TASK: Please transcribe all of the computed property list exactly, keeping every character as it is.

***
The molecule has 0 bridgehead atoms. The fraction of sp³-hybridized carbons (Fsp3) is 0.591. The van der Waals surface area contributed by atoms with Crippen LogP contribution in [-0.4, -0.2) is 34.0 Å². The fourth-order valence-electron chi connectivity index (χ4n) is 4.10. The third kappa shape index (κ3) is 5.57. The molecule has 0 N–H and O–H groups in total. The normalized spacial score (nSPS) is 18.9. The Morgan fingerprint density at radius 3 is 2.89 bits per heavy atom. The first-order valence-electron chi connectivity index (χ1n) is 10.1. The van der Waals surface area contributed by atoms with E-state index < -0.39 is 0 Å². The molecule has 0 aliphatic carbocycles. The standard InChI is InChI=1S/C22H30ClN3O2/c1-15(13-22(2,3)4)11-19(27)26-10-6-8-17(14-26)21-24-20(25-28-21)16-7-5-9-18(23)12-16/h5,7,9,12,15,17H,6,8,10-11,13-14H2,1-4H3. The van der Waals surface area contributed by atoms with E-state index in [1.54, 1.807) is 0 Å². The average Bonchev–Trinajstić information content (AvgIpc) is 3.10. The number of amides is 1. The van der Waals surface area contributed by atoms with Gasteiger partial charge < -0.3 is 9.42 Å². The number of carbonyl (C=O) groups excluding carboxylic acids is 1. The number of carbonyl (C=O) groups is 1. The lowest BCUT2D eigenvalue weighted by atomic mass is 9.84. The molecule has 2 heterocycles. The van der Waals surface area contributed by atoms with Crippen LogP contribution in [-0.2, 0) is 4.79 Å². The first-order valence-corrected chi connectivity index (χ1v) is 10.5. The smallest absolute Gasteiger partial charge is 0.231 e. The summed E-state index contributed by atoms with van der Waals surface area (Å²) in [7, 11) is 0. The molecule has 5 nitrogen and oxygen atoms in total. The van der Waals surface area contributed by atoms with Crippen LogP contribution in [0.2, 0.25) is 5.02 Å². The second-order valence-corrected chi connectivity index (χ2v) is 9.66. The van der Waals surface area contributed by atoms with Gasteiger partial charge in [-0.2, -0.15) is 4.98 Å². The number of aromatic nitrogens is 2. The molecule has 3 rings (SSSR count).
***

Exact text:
The molecule has 0 bridgehead atoms. The fraction of sp³-hybridized carbons (Fsp3) is 0.591. The van der Waals surface area contributed by atoms with Crippen LogP contribution in [-0.4, -0.2) is 34.0 Å². The fourth-order valence-electron chi connectivity index (χ4n) is 4.10. The third kappa shape index (κ3) is 5.57. The molecule has 0 N–H and O–H groups in total. The normalized spacial score (nSPS) is 18.9. The Morgan fingerprint density at radius 3 is 2.89 bits per heavy atom. The first-order valence-electron chi connectivity index (χ1n) is 10.1. The van der Waals surface area contributed by atoms with E-state index < -0.39 is 0 Å². The molecule has 0 aliphatic carbocycles. The standard InChI is InChI=1S/C22H30ClN3O2/c1-15(13-22(2,3)4)11-19(27)26-10-6-8-17(14-26)21-24-20(25-28-21)16-7-5-9-18(23)12-16/h5,7,9,12,15,17H,6,8,10-11,13-14H2,1-4H3. The van der Waals surface area contributed by atoms with E-state index in [1.54, 1.807) is 0 Å². The average Bonchev–Trinajstić information content (AvgIpc) is 3.10. The number of amides is 1. The van der Waals surface area contributed by atoms with Gasteiger partial charge < -0.3 is 9.42 Å². The number of carbonyl (C=O) groups excluding carboxylic acids is 1. The number of carbonyl (C=O) groups is 1. The lowest BCUT2D eigenvalue weighted by atomic mass is 9.84. The molecule has 2 heterocycles. The van der Waals surface area contributed by atoms with Crippen LogP contribution in [-0.2, 0) is 4.79 Å². The first-order valence-corrected chi connectivity index (χ1v) is 10.5. The smallest absolute Gasteiger partial charge is 0.231 e. The summed E-state index contributed by atoms with van der Waals surface area (Å²) in [7, 11) is 0. The molecule has 5 nitrogen and oxygen atoms in total. The van der Waals surface area contributed by atoms with Crippen LogP contribution in [0.2, 0.25) is 5.02 Å². The second-order valence-corrected chi connectivity index (χ2v) is 9.66. The van der Waals surface area contributed by atoms with Gasteiger partial charge in [-0.2, -0.15) is 4.98 Å². The number of aromatic nitrogens is 2. The molecule has 3 rings (SSSR count).